6. After thinking about this this morning, I also think it is interesting the disconnect between how members and the institution view the efficacy of particular rituals. In the modern church, I believe that unless a particular ordination (or other salvific ritual) is recorded it isn’t considered valid. Moreover, for something like a sealing cancellation (the temple seems to be the originating locus for these views), a FP member can authorize a cancellation, but it isn’t really canceled until it is so noted in the records of the temple. So who has authority to cancel a sealing? The recorder of the temple?

    At the moment of an action, I doubt very many participants in Mormon liturgy think that the act itself isn’t efficacious, regardless of whether someone writes it down. A method to cancel the words seems necessary then.

    Comment by J. Stapley — March 4, 2014 @ 3:02 pm

  7. J. Stapley, Those are some really interesting questions. When does a priesthood ordinance become effective? Does it depend on the ordinance? Or, as you indicate, in some instances only when it is recorded? Is there an assumption that as soon as an ordinance occurs, it is recorded somewhere? In heaven, if not on earth? And what’s the difference, if any, between an ordinance taking effect and being valid? The mind starts to boggle a little …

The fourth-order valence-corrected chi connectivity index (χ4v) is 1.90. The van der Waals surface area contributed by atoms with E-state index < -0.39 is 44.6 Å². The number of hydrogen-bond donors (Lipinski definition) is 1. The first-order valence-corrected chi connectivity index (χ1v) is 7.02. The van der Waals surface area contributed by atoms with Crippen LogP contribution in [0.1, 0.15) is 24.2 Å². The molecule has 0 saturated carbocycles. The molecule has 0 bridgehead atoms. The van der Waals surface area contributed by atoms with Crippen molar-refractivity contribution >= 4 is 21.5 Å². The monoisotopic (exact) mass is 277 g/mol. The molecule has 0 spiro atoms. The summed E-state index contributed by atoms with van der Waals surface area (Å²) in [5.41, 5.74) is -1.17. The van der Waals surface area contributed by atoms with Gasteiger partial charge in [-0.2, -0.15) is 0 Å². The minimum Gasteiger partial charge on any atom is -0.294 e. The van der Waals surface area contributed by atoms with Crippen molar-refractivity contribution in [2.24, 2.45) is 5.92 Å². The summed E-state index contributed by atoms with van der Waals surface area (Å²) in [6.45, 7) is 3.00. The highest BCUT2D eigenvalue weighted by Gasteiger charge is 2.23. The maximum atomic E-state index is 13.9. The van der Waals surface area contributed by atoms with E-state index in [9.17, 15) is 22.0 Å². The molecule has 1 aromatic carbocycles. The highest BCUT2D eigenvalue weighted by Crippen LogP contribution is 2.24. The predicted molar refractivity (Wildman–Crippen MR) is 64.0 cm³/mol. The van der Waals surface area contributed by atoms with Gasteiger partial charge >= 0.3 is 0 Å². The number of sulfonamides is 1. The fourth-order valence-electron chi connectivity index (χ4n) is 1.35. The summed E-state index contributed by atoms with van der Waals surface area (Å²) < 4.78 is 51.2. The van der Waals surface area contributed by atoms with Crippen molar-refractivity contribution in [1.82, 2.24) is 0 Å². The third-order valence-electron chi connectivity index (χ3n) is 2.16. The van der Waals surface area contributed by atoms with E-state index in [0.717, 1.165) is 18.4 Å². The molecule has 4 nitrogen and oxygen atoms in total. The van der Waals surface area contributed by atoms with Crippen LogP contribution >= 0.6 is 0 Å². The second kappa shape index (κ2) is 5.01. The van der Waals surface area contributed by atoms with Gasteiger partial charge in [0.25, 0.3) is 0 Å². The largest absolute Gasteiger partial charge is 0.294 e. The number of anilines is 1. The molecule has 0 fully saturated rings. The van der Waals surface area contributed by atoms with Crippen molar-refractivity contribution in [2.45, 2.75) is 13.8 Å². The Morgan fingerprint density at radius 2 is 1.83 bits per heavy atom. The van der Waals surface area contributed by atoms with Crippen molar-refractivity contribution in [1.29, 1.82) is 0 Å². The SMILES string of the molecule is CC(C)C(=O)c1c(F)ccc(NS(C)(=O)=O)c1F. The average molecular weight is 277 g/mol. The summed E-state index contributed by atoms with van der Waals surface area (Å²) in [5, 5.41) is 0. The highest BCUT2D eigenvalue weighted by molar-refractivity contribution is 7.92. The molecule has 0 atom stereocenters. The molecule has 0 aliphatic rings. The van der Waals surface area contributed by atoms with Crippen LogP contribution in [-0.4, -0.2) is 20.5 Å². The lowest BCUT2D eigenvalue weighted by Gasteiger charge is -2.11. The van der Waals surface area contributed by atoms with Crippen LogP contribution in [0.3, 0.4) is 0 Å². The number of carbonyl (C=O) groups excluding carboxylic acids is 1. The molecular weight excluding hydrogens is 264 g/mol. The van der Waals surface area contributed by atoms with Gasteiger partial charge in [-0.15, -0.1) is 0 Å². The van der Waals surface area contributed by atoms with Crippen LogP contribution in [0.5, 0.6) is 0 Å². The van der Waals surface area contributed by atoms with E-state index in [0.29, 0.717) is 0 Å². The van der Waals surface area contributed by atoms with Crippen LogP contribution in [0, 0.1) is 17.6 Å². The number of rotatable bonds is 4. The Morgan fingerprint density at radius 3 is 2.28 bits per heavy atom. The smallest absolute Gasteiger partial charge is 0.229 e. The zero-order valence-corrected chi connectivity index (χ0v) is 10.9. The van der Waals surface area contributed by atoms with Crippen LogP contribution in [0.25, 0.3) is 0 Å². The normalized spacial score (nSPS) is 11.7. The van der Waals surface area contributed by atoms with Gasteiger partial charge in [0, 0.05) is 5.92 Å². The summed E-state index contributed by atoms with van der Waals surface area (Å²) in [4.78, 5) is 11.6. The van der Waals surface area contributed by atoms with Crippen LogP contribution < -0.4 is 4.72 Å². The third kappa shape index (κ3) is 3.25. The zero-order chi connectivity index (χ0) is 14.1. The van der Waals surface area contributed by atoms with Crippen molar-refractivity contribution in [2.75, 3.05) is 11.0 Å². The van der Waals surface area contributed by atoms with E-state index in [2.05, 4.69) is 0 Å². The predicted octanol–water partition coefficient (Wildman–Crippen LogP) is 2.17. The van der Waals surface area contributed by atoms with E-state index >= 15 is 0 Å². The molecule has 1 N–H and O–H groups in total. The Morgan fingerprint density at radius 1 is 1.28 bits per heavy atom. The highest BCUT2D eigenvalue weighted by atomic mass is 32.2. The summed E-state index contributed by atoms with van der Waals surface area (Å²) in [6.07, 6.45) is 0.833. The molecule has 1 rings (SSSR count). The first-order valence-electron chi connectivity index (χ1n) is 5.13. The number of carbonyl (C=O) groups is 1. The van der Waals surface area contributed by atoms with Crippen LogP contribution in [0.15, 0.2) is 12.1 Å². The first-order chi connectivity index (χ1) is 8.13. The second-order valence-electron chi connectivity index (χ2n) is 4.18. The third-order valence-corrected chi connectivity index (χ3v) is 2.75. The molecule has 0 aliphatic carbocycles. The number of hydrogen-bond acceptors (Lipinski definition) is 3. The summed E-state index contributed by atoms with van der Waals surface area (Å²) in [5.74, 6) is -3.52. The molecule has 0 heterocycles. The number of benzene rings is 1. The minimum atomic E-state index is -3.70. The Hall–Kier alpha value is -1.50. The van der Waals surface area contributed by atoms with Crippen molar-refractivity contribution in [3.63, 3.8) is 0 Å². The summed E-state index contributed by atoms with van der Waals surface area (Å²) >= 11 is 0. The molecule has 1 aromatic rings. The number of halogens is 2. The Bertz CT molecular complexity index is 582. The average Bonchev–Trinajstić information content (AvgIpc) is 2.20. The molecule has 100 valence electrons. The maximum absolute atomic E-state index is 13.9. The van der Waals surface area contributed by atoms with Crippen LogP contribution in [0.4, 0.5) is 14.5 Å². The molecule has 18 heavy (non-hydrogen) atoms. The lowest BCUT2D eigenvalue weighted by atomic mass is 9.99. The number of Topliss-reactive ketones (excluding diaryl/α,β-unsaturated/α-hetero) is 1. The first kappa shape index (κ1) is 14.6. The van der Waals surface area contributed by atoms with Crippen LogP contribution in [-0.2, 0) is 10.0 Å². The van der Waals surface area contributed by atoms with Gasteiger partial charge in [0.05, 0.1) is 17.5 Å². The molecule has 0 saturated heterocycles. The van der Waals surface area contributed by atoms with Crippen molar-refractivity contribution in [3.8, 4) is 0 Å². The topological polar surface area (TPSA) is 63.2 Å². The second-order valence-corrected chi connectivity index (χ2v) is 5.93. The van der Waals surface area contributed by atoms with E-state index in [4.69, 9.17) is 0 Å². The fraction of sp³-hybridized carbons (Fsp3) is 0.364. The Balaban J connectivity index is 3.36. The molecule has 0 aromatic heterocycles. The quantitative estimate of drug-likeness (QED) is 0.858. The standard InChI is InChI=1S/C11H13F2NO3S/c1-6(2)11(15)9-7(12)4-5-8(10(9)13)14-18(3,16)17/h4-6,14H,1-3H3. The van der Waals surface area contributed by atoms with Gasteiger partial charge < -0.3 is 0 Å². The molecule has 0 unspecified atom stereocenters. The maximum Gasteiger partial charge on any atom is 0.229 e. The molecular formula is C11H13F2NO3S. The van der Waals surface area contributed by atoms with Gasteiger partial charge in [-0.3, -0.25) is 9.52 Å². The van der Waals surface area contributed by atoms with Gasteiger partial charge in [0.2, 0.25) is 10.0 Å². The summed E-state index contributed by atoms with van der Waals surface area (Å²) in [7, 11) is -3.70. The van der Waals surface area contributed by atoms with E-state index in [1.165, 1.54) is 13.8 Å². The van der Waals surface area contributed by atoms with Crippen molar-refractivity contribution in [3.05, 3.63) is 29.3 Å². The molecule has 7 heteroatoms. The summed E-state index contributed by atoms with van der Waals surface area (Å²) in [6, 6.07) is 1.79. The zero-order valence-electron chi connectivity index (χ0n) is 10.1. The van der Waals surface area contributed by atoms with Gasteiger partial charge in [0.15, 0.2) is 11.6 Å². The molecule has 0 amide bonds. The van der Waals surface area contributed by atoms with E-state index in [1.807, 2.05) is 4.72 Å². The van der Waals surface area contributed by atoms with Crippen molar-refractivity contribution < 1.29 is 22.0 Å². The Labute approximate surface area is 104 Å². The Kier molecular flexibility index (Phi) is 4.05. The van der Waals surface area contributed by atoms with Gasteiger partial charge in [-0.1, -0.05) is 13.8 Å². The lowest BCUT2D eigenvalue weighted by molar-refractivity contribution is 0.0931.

Comment by Gary Bergera — March 4, 2014 @ 4:38 pm

  8. And 5 years later, that little girl uses her priesthood to raise her grandfather from the dead…

    Comment by lemuel — March 4, 2014 @ 8:38 pm

  9. That sounds like a story I heard from a good friend who is a religious history professor who loves to speak expressively with his whole body as he explicates fascinating intricacies of religion and philosophy. He’s not the kind of guy who would mislead me, though, so I’m pretty sure this isn’t an urban legend. Which is to say, couldn’t be.
    [I agree that there’s something here about the space between word and power that is not quite brought to consciousness as this story circulates; nice]

    Comment by smb — March 4, 2014 @ 9:28 pm

  10. FWIW, the tight correlation between (salvific) ritual act and true and faithful record comes pretty early, certainly by 1842 and the revelations regarding baptism for the dead. Sealing = recording, etc. for example, all the early proxy baptisms that went unrecorded subsequently had to be repeated, observing the proper forms for witnessing, documentation, etc.

    Comment by Ryan T. — March 5, 2014 @ 12:12 am

  11. Those letters do seem to be the formal beginning (though important antecedents exist). Outside of the temple liturgy, I’ve wondered how long it took to extend to other salvific rituals.

    Comment by J. Stapley — March 5, 2014 @ 1:33 am

  12. Fascinating and fun, Matt. Thanks.

    Comment by Christopher — March 5, 2014 @ 3:38 pm